Bats emerge from a roost site at dusk. (Sunshine Coast Wildlife Project photo)

Bats emerge from a roost site at dusk. (Sunshine Coast Wildlife Project photo)

B.C. bats not to blame for COVID-19; in fact, bats need our help

B.C. Annual Bat Count contributes to surveillance for white-nose syndrome across the province

The COVID-19 pandemic has shone a negative spotlight on bats, due to concerns over B.C. bats carrying the virus. This association is a myth – bats in B.C. do not have or spread the SARS-CoV-2 virus responsible for COVID-19. Misinformation such as this can lead to unfounded fear and persecution of bats.

In reality, bats are an essential part of our ecology, consuming many insect pests each night. Bats in B.C. suffer from many threats, and almost half of our 15 species are ‘at-risk’. One of the more familiar species, the Littlle Brown Myotis, is now Endangered in Canada.

A simple way to support bats including the Little Brown Myotis is to participate in the BC Annual Bat Count this June. The BC Community Bat Program is requesting colony reports and volunteer assistance for this citizen-science initiative that encourages residents to count bats at local roost sites. Bat counts are easy, fun, and safe, not to mention vital for monitoring bat populations.

“The counts are a wonderful way for people to get outside, respect social distancing guidelines, and be involved in collecting important scientific information,” says Cate Arnold, Thompson Coordinator of the BC Community Bat Program.

Volunteers wait outside a known roost site, such as a bat-box, barn, or atic, and count bats as they fly out at twilight. Ideally, one to two counts are done between June 1 and 21 before pups are born, and one to two more between July 11 and August 5 when pups are flying.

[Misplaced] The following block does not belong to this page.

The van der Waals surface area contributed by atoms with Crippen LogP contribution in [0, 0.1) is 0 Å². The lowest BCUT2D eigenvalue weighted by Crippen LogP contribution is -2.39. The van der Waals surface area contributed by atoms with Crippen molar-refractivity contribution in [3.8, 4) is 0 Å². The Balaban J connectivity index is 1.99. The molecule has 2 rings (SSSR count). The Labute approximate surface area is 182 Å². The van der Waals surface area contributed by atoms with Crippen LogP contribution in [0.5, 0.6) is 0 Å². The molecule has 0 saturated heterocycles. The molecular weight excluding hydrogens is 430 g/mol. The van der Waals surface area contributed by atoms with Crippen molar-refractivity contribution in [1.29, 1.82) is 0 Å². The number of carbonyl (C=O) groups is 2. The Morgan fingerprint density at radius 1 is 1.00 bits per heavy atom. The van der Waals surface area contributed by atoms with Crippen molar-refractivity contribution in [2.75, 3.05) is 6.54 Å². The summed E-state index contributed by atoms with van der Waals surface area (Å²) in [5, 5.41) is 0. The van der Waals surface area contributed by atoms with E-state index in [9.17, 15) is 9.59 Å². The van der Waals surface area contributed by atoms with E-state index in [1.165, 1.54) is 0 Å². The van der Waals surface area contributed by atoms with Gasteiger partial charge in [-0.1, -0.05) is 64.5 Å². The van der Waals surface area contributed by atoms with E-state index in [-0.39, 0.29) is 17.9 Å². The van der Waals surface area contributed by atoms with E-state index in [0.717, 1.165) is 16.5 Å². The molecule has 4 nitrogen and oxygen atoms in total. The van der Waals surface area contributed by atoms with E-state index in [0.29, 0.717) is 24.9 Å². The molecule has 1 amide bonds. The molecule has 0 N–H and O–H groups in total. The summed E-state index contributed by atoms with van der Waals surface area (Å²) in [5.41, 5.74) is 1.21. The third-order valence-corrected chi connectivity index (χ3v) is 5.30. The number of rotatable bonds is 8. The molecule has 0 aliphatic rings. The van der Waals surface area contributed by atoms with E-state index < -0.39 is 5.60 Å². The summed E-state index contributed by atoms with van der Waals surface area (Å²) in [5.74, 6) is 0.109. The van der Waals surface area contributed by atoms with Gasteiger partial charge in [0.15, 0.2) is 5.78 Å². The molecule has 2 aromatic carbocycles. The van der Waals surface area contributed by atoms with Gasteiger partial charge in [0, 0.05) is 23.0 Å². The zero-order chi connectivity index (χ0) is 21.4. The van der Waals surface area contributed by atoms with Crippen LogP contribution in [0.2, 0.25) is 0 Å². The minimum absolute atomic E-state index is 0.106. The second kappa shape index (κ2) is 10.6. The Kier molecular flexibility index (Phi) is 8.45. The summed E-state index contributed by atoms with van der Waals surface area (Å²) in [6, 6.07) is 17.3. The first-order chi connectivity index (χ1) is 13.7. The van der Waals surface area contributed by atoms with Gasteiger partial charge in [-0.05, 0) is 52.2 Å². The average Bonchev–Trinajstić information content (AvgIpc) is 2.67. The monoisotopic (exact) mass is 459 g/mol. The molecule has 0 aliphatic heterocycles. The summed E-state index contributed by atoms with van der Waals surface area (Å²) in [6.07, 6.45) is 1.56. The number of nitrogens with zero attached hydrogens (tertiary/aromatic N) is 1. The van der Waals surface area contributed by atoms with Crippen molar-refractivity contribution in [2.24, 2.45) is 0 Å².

In 2019, the Annual Bat Count collected baseline data on bat populations at 337 sites across the province, and they hope to monitor these sites and more for 2020. The count data helps bat biologists understand bat distribution and normal variation in colony sizes before our bats face impacts from a devastating bat disease called White-nose Syndrome.

White-nose syndrome is an introduced fungal disease, fatal for bats but not for other animals or humans. Not yet identified in B.C., the disease continues to spread in Washington State, less than 200 km from our border. Results from the Bat Count may help prioritize areas in B.C. for research into treatment options and recovery actions.

“We know relatively little about bats in B.C., including basic information on population numbers,” continues Arnold. “This information is more valuable than ever, particularly if it is collected annually. If people want to get involved but don’t have a roost site on their property, we will try to match them with a roost site nearby.”

The Annual Bat Counts offer a safe way to learn about bats and share knowledge, while contributing to bat conservation efforts. Funded by the Habitat Conservation Trust Foundation, the Forest Enhancement Society of BC, and the Habitat Stewardship Program, and with support of the Kamloops Naturalist Club, the BC Conservation Foundation and the Province of BC, the BC Community Bat Program provides information for people dealing with bat issues on their property or who have questions about how to attract bats.

To find out more about bat counts or white-nose syndrome, to report a dead bat, or to get assistance dealing with bat issues, visit www.bcbats.ca or call 1-855-9BC-BATS, ext. 21 or email: thompson@bcbats.ca.

More factual information about bats, the SARS-CoV-2 virus, and COVID-19 is available at:

• BC Community Bat Program: www.bcbats.ca https://bcbats.ca/index.php/get-involved/community-bat-program-news-updates/91-information-bulletin-on-bats-in-bc-covid-19-and-wns

• Bat Conservation International http://www.batcon.org/resources/media-education/news-room/gen-news/80-latest-news/1227-bci-s-faq-on-bats-and-covid-19

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